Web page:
I was recently on a short road trip in my girlfriend’s 2005 Jetta when her battery died. As it turns out, the Jetta requires a very specialized (and expensive) battery to go with its ridiculous mount/housing. Needless to say, the battery was a special order and we were forced to buy a similarly-sized (and cheaper) battery to get on with the trip. I wasn’t able to bolt it into the mount, but it seems fairly secure within the housing. Is there any danger in continuing to use this battery, or do I need to replace it with the right one?
as long as it is the correct cold cranking amps and isnt going to fly around, should be fine.
I haven’t seen the mount on a Jetta, but a universal mount may work or a rubber tarp strap like they sell at truck stops should work.
Somehow, you need to secure the battery so it can not bounce around…“Contained” is not enough. It needs to be “secured” in place. You can be creative in doing this…If the battery is free to bounce around, it won’t last very long…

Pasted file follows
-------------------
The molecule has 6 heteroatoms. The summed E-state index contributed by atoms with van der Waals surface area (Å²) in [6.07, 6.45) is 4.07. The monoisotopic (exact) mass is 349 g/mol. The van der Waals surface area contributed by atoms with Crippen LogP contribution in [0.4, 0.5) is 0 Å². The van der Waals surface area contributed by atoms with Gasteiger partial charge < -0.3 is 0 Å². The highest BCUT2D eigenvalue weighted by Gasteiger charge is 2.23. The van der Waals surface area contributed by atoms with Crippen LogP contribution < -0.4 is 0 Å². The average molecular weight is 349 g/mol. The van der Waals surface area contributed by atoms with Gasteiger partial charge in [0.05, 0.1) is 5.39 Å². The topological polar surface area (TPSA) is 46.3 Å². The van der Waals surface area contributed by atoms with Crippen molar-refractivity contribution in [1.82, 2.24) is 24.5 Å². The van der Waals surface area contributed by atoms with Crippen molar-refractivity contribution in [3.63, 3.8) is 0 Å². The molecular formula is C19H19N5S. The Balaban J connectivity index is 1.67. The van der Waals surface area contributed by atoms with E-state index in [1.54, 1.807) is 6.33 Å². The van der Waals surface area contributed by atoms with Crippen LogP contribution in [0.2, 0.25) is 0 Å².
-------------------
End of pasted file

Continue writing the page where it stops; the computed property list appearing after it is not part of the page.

As long as the specs are all ok (esp. the CCA) I’d just keep the one you bought and rig a way to secure it completely - there have to be 101 ways to do that.
Vehicle batteries, meaning cars, trucks, motorcycles or similar don’t like shock and vibration. That is what is meant by “flying or bouncing around”. Tie it down.
Do not underestimate how that battery can get thrown around in the engine compartment, and the damage that can cause. Secure it well.
Agreed. In addition, it wouldn’t be good if the positive terminal made contact with the car body. When it comes to cargo and batteries, you need to be prepared for what can happen if the car is overturned. Securing cargo and securing the battery can be the difference between surviving in an overturned car, and, well, not surviving.
I have both seen and made many “home grown” battery hold-down housings over the years. It can be done, but make sure it’s done correctly. All the cautions echoed in the previous replies should be taken seriously.
The battery is probably fine for starting and running the car. 12 volts is 12 volts and the cranking amps etc. are going to be ok in a new battery.
The issue is securing the battery so it will stay in place during a big event, like a very sharp turn, heavy emergency braking, or even a collision. At least get a rubber stretch strap around it until you can rig up a decent way to hold it in place. A trip to a hardware store maybe in order to fashion a secure holding set up.
If you use a rubber strap, check it periodically. Rubber has a tendency to harden and get brittle over time.